Statist claim: Ideas, recipes, etc. are valid property.


"I have a right to lock you up because you copied something of mine!"


IP, intellectual property such as patents and copyright, requires asserting the right to do violence to someone for making a copy using their own materials on their own property. Clearly there is no such right.

Most real property is rivalrous,* which is why taking it away is wrong: it stops the owner from benefiting from it. Since IP is non-rivalrous, any attempt to defend it cannot start by pretending it is the same as real (physical) property. That would be to steal an unearned march. So it would be incorrect to use the term "theft" (or the more ridiculous "piracy") for "unapproved copying".

Similarly, attempts may be made to claim that this "unapproved copying" deprives an author of income. But that is an assertion backed by nothing; for it relies on the unproven fact that such copiers would otherwise pay, and on the belief that the author is entitled to certain compensation. But that isn't true. Consider, for example, a small shoe store, which makes a certain amount of daily profit; and then a larger store opens nearby, reducing this profit because people go to the large store, which offers more selection and better prices. The small shoe store owner has no right to violently close or destroy the larger store, even though by opening it caused his profits to drop.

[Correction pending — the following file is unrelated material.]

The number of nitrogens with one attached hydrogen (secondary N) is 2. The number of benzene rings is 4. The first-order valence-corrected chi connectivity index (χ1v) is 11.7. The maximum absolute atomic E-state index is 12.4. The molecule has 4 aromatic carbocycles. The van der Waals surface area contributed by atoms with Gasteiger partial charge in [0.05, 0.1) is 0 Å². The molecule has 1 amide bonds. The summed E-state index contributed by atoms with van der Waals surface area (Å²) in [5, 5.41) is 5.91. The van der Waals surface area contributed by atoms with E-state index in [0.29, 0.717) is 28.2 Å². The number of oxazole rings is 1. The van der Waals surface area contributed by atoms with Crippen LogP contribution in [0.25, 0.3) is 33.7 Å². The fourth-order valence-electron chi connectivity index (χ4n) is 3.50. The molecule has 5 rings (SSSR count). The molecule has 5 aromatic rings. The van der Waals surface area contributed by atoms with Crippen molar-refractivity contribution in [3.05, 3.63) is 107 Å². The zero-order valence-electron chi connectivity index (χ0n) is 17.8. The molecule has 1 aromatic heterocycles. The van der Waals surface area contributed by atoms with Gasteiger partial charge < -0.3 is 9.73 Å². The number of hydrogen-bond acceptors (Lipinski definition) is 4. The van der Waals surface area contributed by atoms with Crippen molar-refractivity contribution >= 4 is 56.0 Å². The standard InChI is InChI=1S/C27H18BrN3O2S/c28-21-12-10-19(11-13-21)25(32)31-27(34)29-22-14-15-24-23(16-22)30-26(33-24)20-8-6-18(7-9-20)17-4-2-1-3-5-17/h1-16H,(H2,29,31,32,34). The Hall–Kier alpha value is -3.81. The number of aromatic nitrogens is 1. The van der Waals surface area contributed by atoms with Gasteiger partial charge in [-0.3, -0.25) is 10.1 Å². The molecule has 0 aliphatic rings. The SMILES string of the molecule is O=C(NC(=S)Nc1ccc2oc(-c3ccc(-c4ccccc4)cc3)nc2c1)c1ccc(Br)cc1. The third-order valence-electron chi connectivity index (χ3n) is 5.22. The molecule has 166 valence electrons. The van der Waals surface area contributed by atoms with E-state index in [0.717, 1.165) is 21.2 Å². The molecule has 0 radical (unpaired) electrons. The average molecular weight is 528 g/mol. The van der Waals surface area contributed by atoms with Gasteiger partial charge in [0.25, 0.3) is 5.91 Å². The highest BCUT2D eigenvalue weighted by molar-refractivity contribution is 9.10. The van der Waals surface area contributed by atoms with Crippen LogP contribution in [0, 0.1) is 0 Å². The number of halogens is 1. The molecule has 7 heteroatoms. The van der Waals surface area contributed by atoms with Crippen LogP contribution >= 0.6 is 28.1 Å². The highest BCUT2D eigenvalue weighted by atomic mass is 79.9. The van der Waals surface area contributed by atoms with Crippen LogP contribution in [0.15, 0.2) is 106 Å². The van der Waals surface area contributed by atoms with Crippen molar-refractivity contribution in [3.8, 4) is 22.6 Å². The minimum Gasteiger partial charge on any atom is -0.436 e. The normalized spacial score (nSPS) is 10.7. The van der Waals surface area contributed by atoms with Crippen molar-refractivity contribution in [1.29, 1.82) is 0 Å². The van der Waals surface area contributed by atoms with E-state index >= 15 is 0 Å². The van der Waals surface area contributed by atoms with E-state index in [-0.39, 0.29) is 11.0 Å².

Stephan Kinsella wrote the best treatise on IP: Against Intellectual Property.

Coining the term "piracy" for "unauthorized copying" was a master PR stroke. But it's "copying", not "piracy"; piracy requires hoisting the Jolly Roger, strapping on a peg-leg, and plundering and destroying ships at sea, waving a cutlass and carrying a brace of pistols. (DBR)

You may not arrange your property in a way that looks like the way i arranged my property!!! (JGF)

The purpose of property is to solve the scarcity problem without violence. IP has no scarcity/rivalry, ergo it is not valid property. [HB]

* Goods are rivalrous if one person's use of that good hinders or prevents other people from using that good. My paperback book "Huckleberry Finn" is a rivalrous good, since other people cannot read it while I am, but the string of characters yielding the novel is not rivalrous, since many people can read that information simultaneously on different books and computers.